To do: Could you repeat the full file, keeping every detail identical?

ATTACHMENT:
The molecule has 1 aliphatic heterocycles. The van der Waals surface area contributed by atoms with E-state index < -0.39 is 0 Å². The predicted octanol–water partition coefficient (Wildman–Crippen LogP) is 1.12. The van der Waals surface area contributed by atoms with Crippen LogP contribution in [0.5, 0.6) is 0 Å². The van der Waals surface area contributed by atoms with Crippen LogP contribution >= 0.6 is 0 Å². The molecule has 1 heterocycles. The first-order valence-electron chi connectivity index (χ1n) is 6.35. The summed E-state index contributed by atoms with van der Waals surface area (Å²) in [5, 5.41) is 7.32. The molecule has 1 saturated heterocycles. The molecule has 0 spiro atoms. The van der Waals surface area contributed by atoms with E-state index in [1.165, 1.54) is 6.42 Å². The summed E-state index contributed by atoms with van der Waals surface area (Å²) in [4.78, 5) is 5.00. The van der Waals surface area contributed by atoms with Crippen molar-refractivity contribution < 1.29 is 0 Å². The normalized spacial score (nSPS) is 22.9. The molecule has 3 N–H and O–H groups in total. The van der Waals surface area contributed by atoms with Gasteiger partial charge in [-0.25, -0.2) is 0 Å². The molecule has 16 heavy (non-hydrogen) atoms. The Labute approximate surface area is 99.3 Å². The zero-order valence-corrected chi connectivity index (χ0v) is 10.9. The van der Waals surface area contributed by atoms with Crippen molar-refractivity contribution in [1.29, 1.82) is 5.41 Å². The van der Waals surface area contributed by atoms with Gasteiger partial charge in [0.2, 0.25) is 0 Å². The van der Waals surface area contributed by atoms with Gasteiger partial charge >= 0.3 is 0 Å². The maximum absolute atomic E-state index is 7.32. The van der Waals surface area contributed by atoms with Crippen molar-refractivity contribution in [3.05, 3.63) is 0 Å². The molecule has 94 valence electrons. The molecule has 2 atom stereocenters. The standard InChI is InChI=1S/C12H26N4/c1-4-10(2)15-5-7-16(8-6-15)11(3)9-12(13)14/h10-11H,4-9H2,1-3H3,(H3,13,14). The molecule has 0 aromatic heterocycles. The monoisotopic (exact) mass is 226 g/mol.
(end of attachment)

The molecule has 1 aliphatic heterocycles. The van der Waals surface area contributed by atoms with E-state index < -0.39 is 0 Å². The predicted octanol–water partition coefficient (Wildman–Crippen LogP) is 1.12. The van der Waals surface area contributed by atoms with Crippen LogP contribution in [0.5, 0.6) is 0 Å². The van der Waals surface area contributed by atoms with Crippen LogP contribution >= 0.6 is 0 Å². The molecule has 1 heterocycles. The first-order valence-electron chi connectivity index (χ1n) is 6.35. The summed E-state index contributed by atoms with van der Waals surface area (Å²) in [5, 5.41) is 7.32. The molecule has 1 saturated heterocycles. The molecule has 0 spiro atoms. The van der Waals surface area contributed by atoms with E-state index in [1.165, 1.54) is 6.42 Å². The summed E-state index contributed by atoms with van der Waals surface area (Å²) in [4.78, 5) is 5.00. The van der Waals surface area contributed by atoms with Crippen molar-refractivity contribution < 1.29 is 0 Å². The normalized spacial score (nSPS) is 22.9. The molecule has 3 N–H and O–H groups in total. The van der Waals surface area contributed by atoms with Gasteiger partial charge in [-0.25, -0.2) is 0 Å². The molecule has 16 heavy (non-hydrogen) atoms. The Labute approximate surface area is 99.3 Å². The zero-order valence-corrected chi connectivity index (χ0v) is 10.9. The van der Waals surface area contributed by atoms with Crippen molar-refractivity contribution in [1.29, 1.82) is 5.41 Å². The van der Waals surface area contributed by atoms with Gasteiger partial charge in [0.2, 0.25) is 0 Å². The van der Waals surface area contributed by atoms with Gasteiger partial charge >= 0.3 is 0 Å². The maximum absolute atomic E-state index is 7.32. The van der Waals surface area contributed by atoms with Crippen molar-refractivity contribution in [3.05, 3.63) is 0 Å². The molecule has 94 valence electrons. The molecule has 2 atom stereocenters. The standard InChI is InChI=1S/C12H26N4/c1-4-10(2)15-5-7-16(8-6-15)11(3)9-12(13)14/h10-11H,4-9H2,1-3H3,(H3,13,14). The molecule has 0 aromatic heterocycles. The monoisotopic (exact) mass is 226 g/mol.